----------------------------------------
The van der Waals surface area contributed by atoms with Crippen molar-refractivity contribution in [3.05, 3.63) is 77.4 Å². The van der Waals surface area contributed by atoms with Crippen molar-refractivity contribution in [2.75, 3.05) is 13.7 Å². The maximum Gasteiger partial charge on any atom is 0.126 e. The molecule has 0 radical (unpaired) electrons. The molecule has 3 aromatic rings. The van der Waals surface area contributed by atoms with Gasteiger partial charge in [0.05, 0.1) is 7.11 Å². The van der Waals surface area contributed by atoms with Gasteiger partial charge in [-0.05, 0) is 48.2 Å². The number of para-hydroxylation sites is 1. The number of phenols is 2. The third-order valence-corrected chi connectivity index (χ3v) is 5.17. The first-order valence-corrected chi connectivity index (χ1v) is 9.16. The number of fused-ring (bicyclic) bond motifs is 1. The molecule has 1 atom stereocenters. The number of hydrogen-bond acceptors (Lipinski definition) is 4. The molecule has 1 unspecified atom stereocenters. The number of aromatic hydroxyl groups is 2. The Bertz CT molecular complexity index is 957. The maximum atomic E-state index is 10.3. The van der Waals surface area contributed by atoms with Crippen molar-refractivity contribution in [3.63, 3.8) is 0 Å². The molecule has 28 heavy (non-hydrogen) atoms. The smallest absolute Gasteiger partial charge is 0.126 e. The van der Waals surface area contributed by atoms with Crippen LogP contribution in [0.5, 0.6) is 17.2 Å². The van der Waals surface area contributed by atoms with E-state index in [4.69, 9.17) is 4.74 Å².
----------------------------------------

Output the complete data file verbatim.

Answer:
The van der Waals surface area contributed by atoms with Crippen molar-refractivity contribution in [3.05, 3.63) is 77.4 Å². The van der Waals surface area contributed by atoms with Crippen molar-refractivity contribution in [2.75, 3.05) is 13.7 Å². The maximum Gasteiger partial charge on any atom is 0.126 e. The molecule has 0 radical (unpaired) electrons. The molecule has 3 aromatic rings. The van der Waals surface area contributed by atoms with Gasteiger partial charge in [0.05, 0.1) is 7.11 Å². The van der Waals surface area contributed by atoms with Gasteiger partial charge in [-0.05, 0) is 48.2 Å². The number of para-hydroxylation sites is 1. The number of phenols is 2. The third-order valence-corrected chi connectivity index (χ3v) is 5.17. The first-order valence-corrected chi connectivity index (χ1v) is 9.16. The number of fused-ring (bicyclic) bond motifs is 1. The molecule has 1 atom stereocenters. The number of hydrogen-bond acceptors (Lipinski definition) is 4. The molecule has 1 unspecified atom stereocenters. The number of aromatic hydroxyl groups is 2. The Bertz CT molecular complexity index is 957. The maximum atomic E-state index is 10.3. The van der Waals surface area contributed by atoms with Crippen molar-refractivity contribution in [3.63, 3.8) is 0 Å². The molecule has 28 heavy (non-hydrogen) atoms. The smallest absolute Gasteiger partial charge is 0.126 e. The van der Waals surface area contributed by atoms with Crippen LogP contribution in [0.5, 0.6) is 17.2 Å². The van der Waals surface area contributed by atoms with E-state index in [4.69, 9.17) is 4.74 Å².